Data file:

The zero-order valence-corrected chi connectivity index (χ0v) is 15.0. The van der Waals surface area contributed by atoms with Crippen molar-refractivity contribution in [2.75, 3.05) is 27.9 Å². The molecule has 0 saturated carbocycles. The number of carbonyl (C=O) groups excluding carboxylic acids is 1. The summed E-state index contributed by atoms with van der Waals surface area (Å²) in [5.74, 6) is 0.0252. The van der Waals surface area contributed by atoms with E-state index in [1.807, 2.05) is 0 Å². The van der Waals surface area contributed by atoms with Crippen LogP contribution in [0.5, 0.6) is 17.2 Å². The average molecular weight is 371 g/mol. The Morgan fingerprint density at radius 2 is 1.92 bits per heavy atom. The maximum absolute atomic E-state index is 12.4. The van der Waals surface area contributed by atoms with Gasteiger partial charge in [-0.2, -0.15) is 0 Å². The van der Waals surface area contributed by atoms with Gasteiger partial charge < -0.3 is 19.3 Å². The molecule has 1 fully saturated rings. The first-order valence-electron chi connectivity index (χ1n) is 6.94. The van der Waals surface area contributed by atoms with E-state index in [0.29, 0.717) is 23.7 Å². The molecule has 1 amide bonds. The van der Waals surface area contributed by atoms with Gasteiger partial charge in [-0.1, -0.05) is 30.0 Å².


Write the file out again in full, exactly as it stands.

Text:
The zero-order valence-corrected chi connectivity index (χ0v) is 15.0. The van der Waals surface area contributed by atoms with Crippen molar-refractivity contribution in [2.75, 3.05) is 27.9 Å². The molecule has 0 saturated carbocycles. The number of carbonyl (C=O) groups excluding carboxylic acids is 1. The summed E-state index contributed by atoms with van der Waals surface area (Å²) in [5.74, 6) is 0.0252. The van der Waals surface area contributed by atoms with E-state index in [1.807, 2.05) is 0 Å². The van der Waals surface area contributed by atoms with Crippen LogP contribution in [0.5, 0.6) is 17.2 Å². The average molecular weight is 371 g/mol. The Morgan fingerprint density at radius 2 is 1.92 bits per heavy atom. The maximum absolute atomic E-state index is 12.4. The van der Waals surface area contributed by atoms with Gasteiger partial charge in [-0.2, -0.15) is 0 Å². The van der Waals surface area contributed by atoms with Gasteiger partial charge < -0.3 is 19.3 Å². The molecule has 1 fully saturated rings. The first-order valence-electron chi connectivity index (χ1n) is 6.94. The van der Waals surface area contributed by atoms with E-state index in [0.29, 0.717) is 23.7 Å². The molecule has 1 amide bonds. The van der Waals surface area contributed by atoms with Gasteiger partial charge in [-0.1, -0.05) is 30.0 Å².